Condensation and frost on the inside of windows are common problems.

It could be slight condensation on some windows or persistent frost covering the entire glass. Many homeowners buy new windows and realize that the problem has only worsened because the old leaky window was actually helping to reduce humidity. The new windows make the house more airtight, which increases the humidity level. One solution to this problem is to reduce the humidity level in the house.

Figure 8-2 Cross-sectional view of a double-hung window showing the parts and locations where air leaks occur.

You can also increase the surface temperature of the window and frame by installing an additional layer of glazing. Energy-efficient windows are the best solution.

When condensation forms between the panes of unsealed windows, it means that humid air from the house has escaped around the inner pane and condensed on the outer pane. Even drier homes can experience this kind of issue, which often occurs on the second floor, where more air exits through the window due to the chimney effect. Therefore, you need to install weather stripping on the interior frame to prevent air leaks, but make sure that the weep holes on the outer window, which allow water to drain, are open to the outside.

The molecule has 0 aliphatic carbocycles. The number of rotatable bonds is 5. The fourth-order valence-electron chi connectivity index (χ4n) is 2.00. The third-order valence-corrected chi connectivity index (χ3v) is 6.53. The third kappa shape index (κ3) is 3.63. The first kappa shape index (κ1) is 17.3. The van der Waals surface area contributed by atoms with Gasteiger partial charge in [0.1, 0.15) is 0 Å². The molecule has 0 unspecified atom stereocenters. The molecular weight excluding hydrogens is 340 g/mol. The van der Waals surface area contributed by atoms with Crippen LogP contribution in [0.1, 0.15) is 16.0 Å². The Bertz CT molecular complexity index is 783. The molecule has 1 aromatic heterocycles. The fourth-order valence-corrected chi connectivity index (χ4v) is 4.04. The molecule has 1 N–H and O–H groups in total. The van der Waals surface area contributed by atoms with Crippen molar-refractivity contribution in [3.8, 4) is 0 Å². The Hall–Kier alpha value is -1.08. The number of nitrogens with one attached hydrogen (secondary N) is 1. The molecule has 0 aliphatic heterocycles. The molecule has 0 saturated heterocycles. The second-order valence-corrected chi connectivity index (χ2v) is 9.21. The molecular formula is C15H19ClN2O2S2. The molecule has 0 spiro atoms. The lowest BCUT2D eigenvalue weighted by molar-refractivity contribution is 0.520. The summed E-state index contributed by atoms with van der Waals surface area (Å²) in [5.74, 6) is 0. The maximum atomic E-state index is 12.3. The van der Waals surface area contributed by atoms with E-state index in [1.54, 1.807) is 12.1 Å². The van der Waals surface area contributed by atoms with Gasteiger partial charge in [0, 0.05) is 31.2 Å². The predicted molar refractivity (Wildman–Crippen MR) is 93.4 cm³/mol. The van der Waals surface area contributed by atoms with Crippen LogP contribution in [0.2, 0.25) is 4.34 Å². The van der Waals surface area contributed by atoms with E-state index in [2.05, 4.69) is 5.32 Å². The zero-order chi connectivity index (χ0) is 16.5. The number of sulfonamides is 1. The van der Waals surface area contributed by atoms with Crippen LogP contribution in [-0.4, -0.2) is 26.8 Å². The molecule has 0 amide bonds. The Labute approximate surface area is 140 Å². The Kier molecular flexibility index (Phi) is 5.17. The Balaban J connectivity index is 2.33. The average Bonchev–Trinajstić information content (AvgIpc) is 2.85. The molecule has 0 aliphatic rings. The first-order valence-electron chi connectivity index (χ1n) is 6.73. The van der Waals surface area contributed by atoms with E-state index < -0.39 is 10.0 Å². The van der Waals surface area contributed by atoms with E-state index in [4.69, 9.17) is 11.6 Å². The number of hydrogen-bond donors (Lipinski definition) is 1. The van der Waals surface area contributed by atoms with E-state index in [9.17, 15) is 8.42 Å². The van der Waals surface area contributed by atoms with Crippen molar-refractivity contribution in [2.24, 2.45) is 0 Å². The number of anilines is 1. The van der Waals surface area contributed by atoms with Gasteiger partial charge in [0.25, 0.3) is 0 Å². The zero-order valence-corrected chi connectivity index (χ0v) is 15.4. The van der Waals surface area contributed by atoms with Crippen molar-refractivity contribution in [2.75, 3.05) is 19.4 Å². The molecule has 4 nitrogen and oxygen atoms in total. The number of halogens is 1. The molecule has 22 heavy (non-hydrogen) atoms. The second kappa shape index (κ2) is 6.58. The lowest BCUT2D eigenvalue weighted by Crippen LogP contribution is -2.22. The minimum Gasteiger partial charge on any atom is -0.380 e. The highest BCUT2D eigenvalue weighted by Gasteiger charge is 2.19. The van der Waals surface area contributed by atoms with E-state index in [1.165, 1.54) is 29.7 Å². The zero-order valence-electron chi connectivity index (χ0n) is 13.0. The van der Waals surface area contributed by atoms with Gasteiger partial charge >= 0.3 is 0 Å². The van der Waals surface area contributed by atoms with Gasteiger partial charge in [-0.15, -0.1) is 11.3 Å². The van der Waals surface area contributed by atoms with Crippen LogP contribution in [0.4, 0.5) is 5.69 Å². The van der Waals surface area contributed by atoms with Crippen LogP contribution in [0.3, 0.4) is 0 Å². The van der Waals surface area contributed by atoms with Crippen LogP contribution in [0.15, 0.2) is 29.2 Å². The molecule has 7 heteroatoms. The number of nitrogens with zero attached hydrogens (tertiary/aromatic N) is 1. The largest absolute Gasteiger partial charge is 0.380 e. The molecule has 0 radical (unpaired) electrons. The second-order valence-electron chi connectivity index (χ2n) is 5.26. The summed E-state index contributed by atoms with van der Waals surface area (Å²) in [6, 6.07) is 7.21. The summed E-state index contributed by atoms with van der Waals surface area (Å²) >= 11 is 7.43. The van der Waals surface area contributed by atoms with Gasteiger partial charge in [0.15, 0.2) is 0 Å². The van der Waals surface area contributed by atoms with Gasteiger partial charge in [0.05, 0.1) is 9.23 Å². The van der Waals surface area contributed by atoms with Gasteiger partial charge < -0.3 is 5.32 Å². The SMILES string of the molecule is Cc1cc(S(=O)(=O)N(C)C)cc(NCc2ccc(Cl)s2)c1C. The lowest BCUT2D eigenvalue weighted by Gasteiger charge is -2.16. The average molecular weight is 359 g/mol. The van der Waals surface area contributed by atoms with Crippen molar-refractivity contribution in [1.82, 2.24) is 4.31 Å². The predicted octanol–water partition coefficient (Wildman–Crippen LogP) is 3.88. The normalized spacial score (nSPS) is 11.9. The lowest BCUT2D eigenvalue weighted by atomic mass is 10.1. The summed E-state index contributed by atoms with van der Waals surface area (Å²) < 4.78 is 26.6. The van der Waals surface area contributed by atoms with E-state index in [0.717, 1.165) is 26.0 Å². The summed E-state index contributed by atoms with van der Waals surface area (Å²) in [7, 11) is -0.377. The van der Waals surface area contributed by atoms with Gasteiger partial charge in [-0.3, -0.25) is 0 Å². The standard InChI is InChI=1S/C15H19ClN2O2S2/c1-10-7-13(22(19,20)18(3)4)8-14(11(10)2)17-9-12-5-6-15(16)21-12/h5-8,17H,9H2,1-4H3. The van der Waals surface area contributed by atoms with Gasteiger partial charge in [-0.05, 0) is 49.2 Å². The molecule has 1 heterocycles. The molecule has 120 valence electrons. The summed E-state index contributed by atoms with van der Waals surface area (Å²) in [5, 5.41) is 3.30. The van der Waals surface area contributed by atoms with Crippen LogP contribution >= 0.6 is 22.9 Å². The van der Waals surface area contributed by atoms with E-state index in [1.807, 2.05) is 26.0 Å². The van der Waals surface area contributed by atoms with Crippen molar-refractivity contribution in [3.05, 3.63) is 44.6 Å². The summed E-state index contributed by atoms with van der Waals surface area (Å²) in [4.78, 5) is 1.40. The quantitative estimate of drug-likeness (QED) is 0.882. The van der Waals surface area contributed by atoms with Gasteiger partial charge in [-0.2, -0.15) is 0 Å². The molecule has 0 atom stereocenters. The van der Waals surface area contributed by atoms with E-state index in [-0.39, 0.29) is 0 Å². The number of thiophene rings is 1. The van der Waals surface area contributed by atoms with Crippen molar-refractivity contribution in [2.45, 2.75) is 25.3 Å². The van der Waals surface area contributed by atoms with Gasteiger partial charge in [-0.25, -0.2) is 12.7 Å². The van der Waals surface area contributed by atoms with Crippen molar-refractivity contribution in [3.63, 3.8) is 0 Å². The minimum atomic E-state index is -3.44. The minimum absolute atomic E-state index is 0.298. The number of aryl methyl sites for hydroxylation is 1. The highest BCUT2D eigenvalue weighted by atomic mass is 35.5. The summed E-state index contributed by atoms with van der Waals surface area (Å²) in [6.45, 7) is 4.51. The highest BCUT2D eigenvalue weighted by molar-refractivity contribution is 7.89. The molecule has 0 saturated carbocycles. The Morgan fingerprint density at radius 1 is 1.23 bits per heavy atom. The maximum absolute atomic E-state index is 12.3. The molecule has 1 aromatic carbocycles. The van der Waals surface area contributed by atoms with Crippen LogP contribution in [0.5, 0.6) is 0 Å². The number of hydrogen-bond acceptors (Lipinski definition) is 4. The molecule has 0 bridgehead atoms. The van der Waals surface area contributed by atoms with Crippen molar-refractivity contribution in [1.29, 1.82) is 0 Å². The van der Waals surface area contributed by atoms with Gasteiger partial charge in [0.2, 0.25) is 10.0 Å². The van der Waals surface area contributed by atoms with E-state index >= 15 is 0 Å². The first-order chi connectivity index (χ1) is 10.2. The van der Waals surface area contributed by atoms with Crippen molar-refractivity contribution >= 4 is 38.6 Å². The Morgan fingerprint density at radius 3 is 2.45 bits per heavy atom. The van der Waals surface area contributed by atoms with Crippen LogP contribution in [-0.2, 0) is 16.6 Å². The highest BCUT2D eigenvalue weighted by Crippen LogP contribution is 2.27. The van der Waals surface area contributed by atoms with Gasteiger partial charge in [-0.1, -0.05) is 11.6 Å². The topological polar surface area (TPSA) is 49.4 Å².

If condensation occurs inside a sealed double-glazed window, the issue can only be corrected by replacing the glazing. While some specialized companies offer the service of refurbishing poorly sealed glazing, this repair is temporary and will not match the initial level of energy efficiency. Check if the window is still covered by the warranty.



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